5 November 2009

Looking for a tool to draw pipe networks

Dear knowledgeable(lazy)web,

I have a friend who’s looking for a free software application to draw pipeline networks using the Piping and Instrumentation Diagram Standard Notation such as this example:

He didn’t find any and resorted to draw each possible elements in svgs he later intend to import as symbols in Dia.  Does such a thing already exist? or is there another specialized tool that comes with such symbols?

Answer in comments to this post. Thanks!

Comments (10)

  1. 6 November 2009
    mdgeorge said...

    I would use dia and extend it using the “sheets and objects” dialog.

  2. 6 November 2009
    hfinucane said...

    I find inkscape to be serviceable (not excellent, but serviceable) for these types of things. You need to make heavy use of grids and guides though.

  3. 6 November 2009
    Pascal Terjan said...

    The link you give points to:

    So, some of the drawing is already done :)

  4. 6 November 2009
    Ian Stoffberg said...

    If you get all the symbols, have a look for Kivio from the KOffice suite. I’ve used it before due to its similarity to Visio.

    Also, have a look at Graphviz, for extremely complex drawings, scripting it is the way to go, but a bit difficult for noobs ;(

  5. 6 November 2009
    Justin said...

    I can not believe that Dia would not have these shapes. They’re pretty straight forward to create. I’m in the Central Time Zone in the US, I’ll give it a try to make a couple of these shapes for Dia. You can find more about Dia shapes here http://projects.gnome.org/dia/custom-shapes

  6. 6 November 2009
    Pierre-Luc Beaudoin said...

    Justin: oh he’s quite capable of doing it himself, it just felt like duplicated work and yes, a surprise these were not port of a default set in Dia. :) May be that can be contributed back later on.

  7. 6 November 2009
    Steffen Macke said...

    Did your friend look at the “Civil” and “ChemEng” shapes in Dia? Which additional shapes does he need?

    If you’re looking for additional symbols:


    Creating shapes in Dia is actually quite easy:


  8. 6 November 2009
    Yan Morin said...

    Creating shapes in dia is very hard and importing shape is really buggy.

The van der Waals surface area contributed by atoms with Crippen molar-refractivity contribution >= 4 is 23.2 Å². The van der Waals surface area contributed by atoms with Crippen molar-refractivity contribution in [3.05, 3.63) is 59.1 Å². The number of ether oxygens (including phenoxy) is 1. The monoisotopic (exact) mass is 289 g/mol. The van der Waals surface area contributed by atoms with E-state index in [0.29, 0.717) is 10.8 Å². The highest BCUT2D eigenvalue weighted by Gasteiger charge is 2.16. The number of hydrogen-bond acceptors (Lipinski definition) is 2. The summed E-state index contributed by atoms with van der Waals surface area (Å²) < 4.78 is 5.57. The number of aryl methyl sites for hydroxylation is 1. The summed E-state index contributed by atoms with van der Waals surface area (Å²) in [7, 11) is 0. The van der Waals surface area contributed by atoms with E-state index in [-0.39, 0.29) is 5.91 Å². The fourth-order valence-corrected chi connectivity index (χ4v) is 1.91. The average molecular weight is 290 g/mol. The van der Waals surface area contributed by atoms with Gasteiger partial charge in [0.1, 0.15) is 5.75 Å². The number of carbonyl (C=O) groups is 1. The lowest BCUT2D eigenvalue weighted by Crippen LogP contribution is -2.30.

1. In the documentation it said “Installing new shapes can be as easy as untaring a .tar.gz file to ~/.dia/shapes or $(prefix)/share/dia/shapes, with the sheet description going to ~/.dia/sheets”.

    So this is what I did first: 1. creating a shape in dia, 2. exporting inside .dia/shapes/something.shape. 3. Wait. 4. Hmm.. no shape added to anything in the GUI. 5. Try to create a new shape in Sheets customization. 6. Open .dia/shapes/something.shape. 7. Cry because Dia erase my shape and the png. 8. Restart from the beginning. 9. Found that you have to put the shape inside a directory different than ~/.dia/shapes and let Dia copy it. Oh and OK don’t do the same than Apply.

    2. You can’t import a lot of shape in one action.

    3. You can’t open a .something directory because Dia don’t use GTK File Chooser for this file chooser.

    4. Dia don’t register your last directory.

    5. You can’t rotate shape by 45 or 90 degree.

    6. I didn’t find any tool to remove, move or add “connection”.

    7. When you create a custom shape with a Chem Tank, it creates a line in the bottom. It’s invisible when you create it. It’s pretty confusing.

    Now, here is my work right now:

    And it is not really useful if you can’t see shape picture in http://diashapes.appspot.com/.

  9. 7 November 2009
    Yan Morin said...

    Oh yeah, another thing you can’t do when creating shapes:
    1. Take a png on internet with symbols.
    2. Open the png in Dia.
    3. Try to draw a symbol with line and triangle on the png.

    You can’t because the line will automatically select the center of the png.

  10. 9 November 2009
    Khiraly said...

    Inkscape with custom writed python extensions for jobs like, sanity checking, cross referencing, etc.

    I used it for power engineering.

    Use your canvas in pixel, but in a way that 1px = 1mm. So an A4 paper is 210×294 pixel.
    When printing, stretch the page to the A4 paper, and everythings get rights.

    In that way no rounding errors are in the .svg file, and manual editing/triaging bugs in the file “just works”. The ideal solution would be using a viewbox in svg, but it is not supported in inkscape.

    Best regards,